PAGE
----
“I feel that if we were a Spock-like species — you know, if we came from the planet of Vulcan and we only did those things that made logical sense, I feel that we would not have prevailed. It is only by virtue of our capacity to allow our minds to freely roam the landscape of imaginative possibility that we are able to innovate in the ways that we have.”
Brian Greene, professor of physics and mathematics at Columbia University
Now this is an unexpected surprise. TheYear One Anthology for Hexagon Speculative Fiction Magazine features all 20 pieces from Hexagon’s successful and groundbreaking first year. There are bonus pieces as well, such as author interviews and new cover concept art.
The anthology includes my flash fiction story Mirrors, which was published in the magazine’s premiere issue. I wrote it after re-reading Dr. Lewis Thomas’ book,The Lives of a Cell, which made me realize how an alien species would marvel at how cooperative humans are despite our aggressive tendencies. I was pleased atDidi Oviatt’s review: “Tuggle’s story of an insight about predatory creatures is a thought-provoking read.”
Carter found it fascinating that Lovecraft, a thorough materialist, could enthrall the world with his terrifying tales of “evil and fallen gods.” Carter’s take was that Lovecraft utilized his firm grasp of science and materialist outlook to craft stories made believable with concrete details and methodical precision.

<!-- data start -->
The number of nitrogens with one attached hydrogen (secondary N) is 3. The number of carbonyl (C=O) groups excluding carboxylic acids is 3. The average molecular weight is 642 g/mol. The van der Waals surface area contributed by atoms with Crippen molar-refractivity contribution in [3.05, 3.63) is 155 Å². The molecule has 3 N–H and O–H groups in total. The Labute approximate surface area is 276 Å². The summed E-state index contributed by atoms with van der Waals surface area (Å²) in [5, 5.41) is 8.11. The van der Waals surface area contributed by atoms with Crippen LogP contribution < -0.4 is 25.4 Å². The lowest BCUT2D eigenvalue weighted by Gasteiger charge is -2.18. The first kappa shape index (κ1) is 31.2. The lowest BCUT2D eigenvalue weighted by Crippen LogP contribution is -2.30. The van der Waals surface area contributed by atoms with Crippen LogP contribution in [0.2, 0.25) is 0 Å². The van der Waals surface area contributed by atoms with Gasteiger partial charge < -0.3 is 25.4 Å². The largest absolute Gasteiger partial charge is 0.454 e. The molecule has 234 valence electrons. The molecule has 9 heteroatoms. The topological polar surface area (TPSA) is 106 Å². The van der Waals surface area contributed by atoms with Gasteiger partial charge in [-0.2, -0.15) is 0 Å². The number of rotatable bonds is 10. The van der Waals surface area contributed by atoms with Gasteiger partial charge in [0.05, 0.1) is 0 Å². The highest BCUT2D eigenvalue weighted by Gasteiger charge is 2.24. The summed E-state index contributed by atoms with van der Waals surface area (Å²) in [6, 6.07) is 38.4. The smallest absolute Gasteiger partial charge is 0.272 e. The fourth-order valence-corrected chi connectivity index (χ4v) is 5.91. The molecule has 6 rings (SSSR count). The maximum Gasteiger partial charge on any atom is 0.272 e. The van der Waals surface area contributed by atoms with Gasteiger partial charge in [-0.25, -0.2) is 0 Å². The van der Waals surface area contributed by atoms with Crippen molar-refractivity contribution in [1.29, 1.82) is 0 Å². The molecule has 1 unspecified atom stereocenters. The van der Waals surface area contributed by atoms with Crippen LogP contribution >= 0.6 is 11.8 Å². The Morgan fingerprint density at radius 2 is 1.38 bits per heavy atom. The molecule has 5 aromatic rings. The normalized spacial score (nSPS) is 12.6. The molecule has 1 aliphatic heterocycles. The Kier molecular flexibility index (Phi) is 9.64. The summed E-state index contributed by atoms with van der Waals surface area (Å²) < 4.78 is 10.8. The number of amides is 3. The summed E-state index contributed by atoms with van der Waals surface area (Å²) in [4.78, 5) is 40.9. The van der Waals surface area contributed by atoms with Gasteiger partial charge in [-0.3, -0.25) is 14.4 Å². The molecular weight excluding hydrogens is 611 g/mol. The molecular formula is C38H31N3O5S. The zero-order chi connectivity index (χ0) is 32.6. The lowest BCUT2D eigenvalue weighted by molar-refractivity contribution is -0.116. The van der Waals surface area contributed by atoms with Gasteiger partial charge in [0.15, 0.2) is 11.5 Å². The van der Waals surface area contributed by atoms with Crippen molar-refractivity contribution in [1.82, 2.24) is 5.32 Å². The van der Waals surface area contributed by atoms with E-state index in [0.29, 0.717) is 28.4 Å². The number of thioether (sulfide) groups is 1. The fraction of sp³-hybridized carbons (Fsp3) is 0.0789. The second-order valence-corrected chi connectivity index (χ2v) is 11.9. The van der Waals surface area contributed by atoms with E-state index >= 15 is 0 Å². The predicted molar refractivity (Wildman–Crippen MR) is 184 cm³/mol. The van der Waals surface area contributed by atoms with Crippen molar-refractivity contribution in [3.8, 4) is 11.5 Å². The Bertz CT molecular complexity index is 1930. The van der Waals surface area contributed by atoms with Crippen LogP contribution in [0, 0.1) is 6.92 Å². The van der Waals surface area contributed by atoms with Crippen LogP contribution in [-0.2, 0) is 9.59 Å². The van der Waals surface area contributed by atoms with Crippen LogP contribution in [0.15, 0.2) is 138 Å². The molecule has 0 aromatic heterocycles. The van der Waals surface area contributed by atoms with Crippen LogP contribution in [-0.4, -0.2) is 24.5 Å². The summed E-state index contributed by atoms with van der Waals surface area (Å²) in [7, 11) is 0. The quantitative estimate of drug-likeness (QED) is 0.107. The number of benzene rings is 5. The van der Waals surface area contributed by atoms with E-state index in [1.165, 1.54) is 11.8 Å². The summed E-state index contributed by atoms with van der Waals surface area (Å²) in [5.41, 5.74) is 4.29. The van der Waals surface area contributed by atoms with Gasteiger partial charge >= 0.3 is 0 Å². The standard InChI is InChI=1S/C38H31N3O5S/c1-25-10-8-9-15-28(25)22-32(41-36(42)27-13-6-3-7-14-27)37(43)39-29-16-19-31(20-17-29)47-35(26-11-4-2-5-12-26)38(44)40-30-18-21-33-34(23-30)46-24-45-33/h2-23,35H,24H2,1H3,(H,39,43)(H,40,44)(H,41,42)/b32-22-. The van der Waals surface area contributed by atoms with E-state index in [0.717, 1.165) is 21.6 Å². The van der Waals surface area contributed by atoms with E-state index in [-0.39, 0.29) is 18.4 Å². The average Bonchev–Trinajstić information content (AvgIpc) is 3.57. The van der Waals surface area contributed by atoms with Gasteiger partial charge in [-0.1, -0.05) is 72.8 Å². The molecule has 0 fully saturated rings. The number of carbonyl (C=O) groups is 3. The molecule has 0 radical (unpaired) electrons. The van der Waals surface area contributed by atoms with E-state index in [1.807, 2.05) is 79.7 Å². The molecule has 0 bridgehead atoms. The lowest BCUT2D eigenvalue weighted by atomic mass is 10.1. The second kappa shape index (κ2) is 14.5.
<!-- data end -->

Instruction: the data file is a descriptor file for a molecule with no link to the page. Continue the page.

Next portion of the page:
Ira Levin, the author of Rosemary’s Baby and Veronica’s Room, used an approach similar to Lovecraft’s. Like HPL, Levin was an atheist, yet his horror tales make supernatural evil seem frighteningly real, even palpable. In both the novel and Roman Polanski’s excellent screen adaptation, Rosemary’s Baby draws you in with odd but apparently mundane details. The realtor who helps Rosemary and her husband Guy find an apartment is missing fingers. When Rosemary and Guy move a dresser from the wall, they realize it hides a secret room — but it’s only an empty closet.
Nothing to see there, right?
As the truth about these seemingly innocent details slowly comes out, you’re fascinated by the inescapable conclusion that there’s something sinister going on, and it’s impossible to turn away. Like Rosemary, you’re in this thing now and there’s no turning back.
So why are confirmed materialists such as Lovecraft and Levin drawn to supernatural subjects? And what enables them to be so convincing?
Both men knew that writing depends on exaggeration and metaphor. I like the way Flannery O’Connor put it: “When you can assume that your audience holds the same beliefs you do, you can relax a little and use more normal ways of talking to it; when you have to assume that it does not, then you have to make your vision apparent by shock — to the hard of hearing you shout, and for the almost blind you draw large and startling figures.”